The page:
Parliamentarians to debate Christian contribution

More than a dozen federal MPs are this weekend hosting a forum at Parliament House in Canberra to highlight the Christian contribution to the nation's heritage.

The forum, which starts this Sunday, is organised by an ecumenical team chaired by Associate Professor Stuart Piggin, director of the Centre for the History of Christian Thought and Experience at Macquarie University.

A major aim of the conference is to challenge the accepted story "that Australian is a secular country, religion is a private matter and that it has no role in the public square or the market place," organisers say.

"According to this story, Christianity has lacked political significance in Australia, and any political influence it might have is not always welcome.

Thus, the forum "will be considered by some to be a counter-cultural event," the organising team believes.

The forum boasts an impressive line up of speakers including former Deputy Prime Minister, John Anderson, and Shadow Minister for Foreign Affairs, Kevin Rudd, World Vision chief executive Tim Costello, Woolworths head Roger Corbett, and new Fair Pay Commissioner Ian Harper.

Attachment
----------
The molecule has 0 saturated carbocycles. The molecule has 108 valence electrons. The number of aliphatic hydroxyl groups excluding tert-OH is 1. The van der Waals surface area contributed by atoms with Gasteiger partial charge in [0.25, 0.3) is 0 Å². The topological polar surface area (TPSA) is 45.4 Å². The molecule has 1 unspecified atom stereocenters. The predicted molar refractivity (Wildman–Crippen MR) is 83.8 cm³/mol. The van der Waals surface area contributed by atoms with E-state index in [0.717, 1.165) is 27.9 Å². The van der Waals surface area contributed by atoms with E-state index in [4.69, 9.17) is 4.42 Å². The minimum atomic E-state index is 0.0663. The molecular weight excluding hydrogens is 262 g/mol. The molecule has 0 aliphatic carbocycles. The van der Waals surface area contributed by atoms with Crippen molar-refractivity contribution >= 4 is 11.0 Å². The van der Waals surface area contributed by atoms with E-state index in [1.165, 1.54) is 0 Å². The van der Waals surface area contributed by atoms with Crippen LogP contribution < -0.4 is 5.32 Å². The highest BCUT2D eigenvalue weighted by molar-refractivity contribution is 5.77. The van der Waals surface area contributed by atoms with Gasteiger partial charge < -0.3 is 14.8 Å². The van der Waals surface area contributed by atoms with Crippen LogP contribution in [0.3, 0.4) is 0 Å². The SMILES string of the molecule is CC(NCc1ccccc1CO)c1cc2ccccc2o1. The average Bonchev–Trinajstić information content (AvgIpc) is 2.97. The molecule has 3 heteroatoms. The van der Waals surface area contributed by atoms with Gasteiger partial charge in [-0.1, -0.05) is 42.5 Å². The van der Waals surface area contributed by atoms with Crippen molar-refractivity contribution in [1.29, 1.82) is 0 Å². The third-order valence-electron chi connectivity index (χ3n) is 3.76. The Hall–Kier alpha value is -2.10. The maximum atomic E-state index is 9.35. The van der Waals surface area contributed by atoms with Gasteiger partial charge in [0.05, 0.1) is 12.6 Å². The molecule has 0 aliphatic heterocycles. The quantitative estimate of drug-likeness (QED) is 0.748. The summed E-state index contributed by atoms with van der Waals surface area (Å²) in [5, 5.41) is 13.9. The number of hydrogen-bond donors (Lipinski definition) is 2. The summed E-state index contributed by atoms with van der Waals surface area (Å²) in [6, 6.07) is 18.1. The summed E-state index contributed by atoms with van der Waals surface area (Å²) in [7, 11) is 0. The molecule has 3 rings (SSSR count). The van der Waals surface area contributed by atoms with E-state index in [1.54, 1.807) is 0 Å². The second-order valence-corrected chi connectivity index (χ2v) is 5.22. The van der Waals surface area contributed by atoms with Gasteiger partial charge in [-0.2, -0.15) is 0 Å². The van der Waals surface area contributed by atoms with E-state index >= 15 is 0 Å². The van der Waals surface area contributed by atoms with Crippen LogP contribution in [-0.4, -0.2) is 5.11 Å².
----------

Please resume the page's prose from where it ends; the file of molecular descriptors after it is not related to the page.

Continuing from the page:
Queensland Senator Barnaby Joyce (pictured) and journalist Geraldine Doogue are among the Catholics on the list.

Associate Professor Piggin told The Age that such an event was needed because of a "strong secular bias" in history teaching.

"Most of our historians have a Marxist or secular orientation, so in the 20th century the accounts of Australian history have left out the religious factor," he said.

Despite 68 per cent of Australians identifying themselves as Christian on census forms, Professor Piggin said Christians had not acted as if they were in the majority.

He insisted more Christian debate in public life would not blur the separation of church and state.

Christian forum puts faith in politics (The Age, 4/8/06)

LINKS (not necessarily endorsed by Church Resources)
Australian Christian Heritage National Forum
Mixing Law, Religion and Politics, Professor Frank Brennan SJ AO

4 Aug 2006